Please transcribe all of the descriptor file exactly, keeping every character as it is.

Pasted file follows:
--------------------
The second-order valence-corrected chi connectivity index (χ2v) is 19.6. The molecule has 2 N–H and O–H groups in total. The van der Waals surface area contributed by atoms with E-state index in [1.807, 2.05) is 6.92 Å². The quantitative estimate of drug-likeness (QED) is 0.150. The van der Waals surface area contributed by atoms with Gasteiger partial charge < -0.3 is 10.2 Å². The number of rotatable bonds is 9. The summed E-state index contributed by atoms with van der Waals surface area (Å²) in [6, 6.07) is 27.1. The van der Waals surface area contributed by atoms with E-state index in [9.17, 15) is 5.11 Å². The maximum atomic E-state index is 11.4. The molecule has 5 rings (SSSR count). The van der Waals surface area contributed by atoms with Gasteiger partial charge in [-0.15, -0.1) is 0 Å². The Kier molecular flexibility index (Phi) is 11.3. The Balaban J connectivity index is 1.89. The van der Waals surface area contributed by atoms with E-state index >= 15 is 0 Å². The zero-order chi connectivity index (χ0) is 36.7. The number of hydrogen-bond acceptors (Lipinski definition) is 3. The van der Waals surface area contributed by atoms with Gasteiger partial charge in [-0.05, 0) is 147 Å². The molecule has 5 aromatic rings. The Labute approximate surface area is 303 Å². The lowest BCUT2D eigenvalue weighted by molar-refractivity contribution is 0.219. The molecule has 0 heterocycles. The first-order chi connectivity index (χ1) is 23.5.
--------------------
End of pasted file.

The second-order valence-corrected chi connectivity index (χ2v) is 19.6. The molecule has 2 N–H and O–H groups in total. The van der Waals surface area contributed by atoms with E-state index in [1.807, 2.05) is 6.92 Å². The quantitative estimate of drug-likeness (QED) is 0.150. The van der Waals surface area contributed by atoms with Gasteiger partial charge < -0.3 is 10.2 Å². The number of rotatable bonds is 9. The summed E-state index contributed by atoms with van der Waals surface area (Å²) in [6, 6.07) is 27.1. The van der Waals surface area contributed by atoms with E-state index in [9.17, 15) is 5.11 Å². The maximum atomic E-state index is 11.4. The molecule has 5 rings (SSSR count). The van der Waals surface area contributed by atoms with Gasteiger partial charge in [-0.15, -0.1) is 0 Å². The Kier molecular flexibility index (Phi) is 11.3. The Balaban J connectivity index is 1.89. The van der Waals surface area contributed by atoms with E-state index >= 15 is 0 Å². The zero-order chi connectivity index (χ0) is 36.7. The number of hydrogen-bond acceptors (Lipinski definition) is 3. The van der Waals surface area contributed by atoms with Gasteiger partial charge in [-0.05, 0) is 147 Å². The molecule has 5 aromatic rings. The Labute approximate surface area is 303 Å². The lowest BCUT2D eigenvalue weighted by molar-refractivity contribution is 0.219. The molecule has 0 heterocycles. The first-order chi connectivity index (χ1) is 23.5.